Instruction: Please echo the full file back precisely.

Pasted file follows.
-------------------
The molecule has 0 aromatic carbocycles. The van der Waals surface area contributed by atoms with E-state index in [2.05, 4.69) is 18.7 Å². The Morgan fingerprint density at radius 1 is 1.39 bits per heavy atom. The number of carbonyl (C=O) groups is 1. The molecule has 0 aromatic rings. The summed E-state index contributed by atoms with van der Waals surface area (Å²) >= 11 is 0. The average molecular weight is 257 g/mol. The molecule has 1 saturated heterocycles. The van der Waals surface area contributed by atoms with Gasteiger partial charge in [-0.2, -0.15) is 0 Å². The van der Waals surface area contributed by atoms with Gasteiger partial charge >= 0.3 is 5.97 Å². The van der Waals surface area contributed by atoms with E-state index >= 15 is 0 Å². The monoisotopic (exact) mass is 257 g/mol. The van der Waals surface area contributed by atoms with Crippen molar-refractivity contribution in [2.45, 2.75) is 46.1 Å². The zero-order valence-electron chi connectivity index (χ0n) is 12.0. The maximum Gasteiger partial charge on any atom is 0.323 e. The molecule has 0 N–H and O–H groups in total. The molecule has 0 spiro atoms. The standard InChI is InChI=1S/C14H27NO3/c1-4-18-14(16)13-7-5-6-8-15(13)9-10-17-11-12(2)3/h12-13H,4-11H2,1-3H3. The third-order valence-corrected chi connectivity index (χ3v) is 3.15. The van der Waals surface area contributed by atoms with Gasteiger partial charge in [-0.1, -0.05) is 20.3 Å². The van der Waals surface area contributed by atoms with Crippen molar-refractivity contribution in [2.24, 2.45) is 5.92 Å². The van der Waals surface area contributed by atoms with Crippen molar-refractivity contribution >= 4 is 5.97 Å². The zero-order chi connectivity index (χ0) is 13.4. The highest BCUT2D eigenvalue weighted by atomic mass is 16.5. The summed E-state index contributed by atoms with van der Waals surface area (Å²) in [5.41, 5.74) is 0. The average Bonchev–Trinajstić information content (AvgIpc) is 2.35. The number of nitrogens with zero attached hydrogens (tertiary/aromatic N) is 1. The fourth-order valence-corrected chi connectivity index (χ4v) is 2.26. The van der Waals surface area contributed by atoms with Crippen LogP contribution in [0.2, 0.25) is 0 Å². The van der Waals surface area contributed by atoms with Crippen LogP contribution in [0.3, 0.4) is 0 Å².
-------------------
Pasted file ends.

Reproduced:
The molecule has 0 aromatic carbocycles. The van der Waals surface area contributed by atoms with E-state index in [2.05, 4.69) is 18.7 Å². The Morgan fingerprint density at radius 1 is 1.39 bits per heavy atom. The number of carbonyl (C=O) groups is 1. The molecule has 0 aromatic rings. The summed E-state index contributed by atoms with van der Waals surface area (Å²) >= 11 is 0. The average molecular weight is 257 g/mol. The molecule has 1 saturated heterocycles. The van der Waals surface area contributed by atoms with Gasteiger partial charge in [-0.2, -0.15) is 0 Å². The van der Waals surface area contributed by atoms with Gasteiger partial charge >= 0.3 is 5.97 Å². The van der Waals surface area contributed by atoms with E-state index >= 15 is 0 Å². The monoisotopic (exact) mass is 257 g/mol. The van der Waals surface area contributed by atoms with Crippen molar-refractivity contribution in [2.45, 2.75) is 46.1 Å². The zero-order valence-electron chi connectivity index (χ0n) is 12.0. The maximum Gasteiger partial charge on any atom is 0.323 e. The molecule has 0 N–H and O–H groups in total. The molecule has 0 spiro atoms. The standard InChI is InChI=1S/C14H27NO3/c1-4-18-14(16)13-7-5-6-8-15(13)9-10-17-11-12(2)3/h12-13H,4-11H2,1-3H3. The third-order valence-corrected chi connectivity index (χ3v) is 3.15. The van der Waals surface area contributed by atoms with Gasteiger partial charge in [-0.1, -0.05) is 20.3 Å². The van der Waals surface area contributed by atoms with Crippen molar-refractivity contribution in [2.24, 2.45) is 5.92 Å². The van der Waals surface area contributed by atoms with Crippen molar-refractivity contribution >= 4 is 5.97 Å². The zero-order chi connectivity index (χ0) is 13.4. The highest BCUT2D eigenvalue weighted by atomic mass is 16.5. The summed E-state index contributed by atoms with van der Waals surface area (Å²) in [5.41, 5.74) is 0. The average Bonchev–Trinajstić information content (AvgIpc) is 2.35. The number of nitrogens with zero attached hydrogens (tertiary/aromatic N) is 1. The fourth-order valence-corrected chi connectivity index (χ4v) is 2.26. The van der Waals surface area contributed by atoms with Crippen LogP contribution in [0.2, 0.25) is 0 Å². The van der Waals surface area contributed by atoms with Crippen LogP contribution in [0.3, 0.4) is 0 Å².